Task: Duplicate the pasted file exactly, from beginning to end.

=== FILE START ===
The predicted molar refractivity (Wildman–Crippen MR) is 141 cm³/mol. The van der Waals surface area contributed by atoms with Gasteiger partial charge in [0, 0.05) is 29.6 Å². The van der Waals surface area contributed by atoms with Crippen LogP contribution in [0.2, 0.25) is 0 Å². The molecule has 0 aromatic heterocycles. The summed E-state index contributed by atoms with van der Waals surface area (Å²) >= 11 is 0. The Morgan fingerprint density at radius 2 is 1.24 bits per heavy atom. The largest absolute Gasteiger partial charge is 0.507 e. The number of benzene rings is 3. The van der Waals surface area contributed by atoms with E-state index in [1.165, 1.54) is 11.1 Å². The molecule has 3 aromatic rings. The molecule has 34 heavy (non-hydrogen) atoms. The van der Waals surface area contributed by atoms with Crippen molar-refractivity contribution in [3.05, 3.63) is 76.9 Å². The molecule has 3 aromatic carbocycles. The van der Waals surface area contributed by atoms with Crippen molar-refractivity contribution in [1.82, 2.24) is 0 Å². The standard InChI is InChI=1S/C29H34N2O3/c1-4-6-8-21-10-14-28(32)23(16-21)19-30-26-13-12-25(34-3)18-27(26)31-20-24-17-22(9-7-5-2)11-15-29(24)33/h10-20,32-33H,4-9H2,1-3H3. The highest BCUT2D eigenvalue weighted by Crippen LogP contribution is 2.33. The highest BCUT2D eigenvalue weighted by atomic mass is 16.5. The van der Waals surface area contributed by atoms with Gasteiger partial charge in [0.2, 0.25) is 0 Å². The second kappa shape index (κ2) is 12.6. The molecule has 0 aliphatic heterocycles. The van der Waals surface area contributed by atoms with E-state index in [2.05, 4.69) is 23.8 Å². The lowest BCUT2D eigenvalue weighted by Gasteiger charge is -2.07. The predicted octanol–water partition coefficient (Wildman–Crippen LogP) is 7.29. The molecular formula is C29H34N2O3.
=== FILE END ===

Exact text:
The predicted molar refractivity (Wildman–Crippen MR) is 141 cm³/mol. The van der Waals surface area contributed by atoms with Gasteiger partial charge in [0, 0.05) is 29.6 Å². The van der Waals surface area contributed by atoms with Crippen LogP contribution in [0.2, 0.25) is 0 Å². The molecule has 0 aromatic heterocycles. The summed E-state index contributed by atoms with van der Waals surface area (Å²) >= 11 is 0. The Morgan fingerprint density at radius 2 is 1.24 bits per heavy atom. The largest absolute Gasteiger partial charge is 0.507 e. The number of benzene rings is 3. The van der Waals surface area contributed by atoms with E-state index in [1.165, 1.54) is 11.1 Å². The molecule has 3 aromatic rings. The molecule has 34 heavy (non-hydrogen) atoms. The van der Waals surface area contributed by atoms with Crippen molar-refractivity contribution in [3.05, 3.63) is 76.9 Å². The molecule has 3 aromatic carbocycles. The van der Waals surface area contributed by atoms with Crippen molar-refractivity contribution in [1.82, 2.24) is 0 Å². The standard InChI is InChI=1S/C29H34N2O3/c1-4-6-8-21-10-14-28(32)23(16-21)19-30-26-13-12-25(34-3)18-27(26)31-20-24-17-22(9-7-5-2)11-15-29(24)33/h10-20,32-33H,4-9H2,1-3H3. The highest BCUT2D eigenvalue weighted by Crippen LogP contribution is 2.33. The highest BCUT2D eigenvalue weighted by atomic mass is 16.5. The van der Waals surface area contributed by atoms with Gasteiger partial charge in [0.2, 0.25) is 0 Å². The second kappa shape index (κ2) is 12.6. The molecule has 0 aliphatic heterocycles. The van der Waals surface area contributed by atoms with E-state index in [2.05, 4.69) is 23.8 Å². The lowest BCUT2D eigenvalue weighted by Gasteiger charge is -2.07. The predicted octanol–water partition coefficient (Wildman–Crippen LogP) is 7.29. The molecular formula is C29H34N2O3.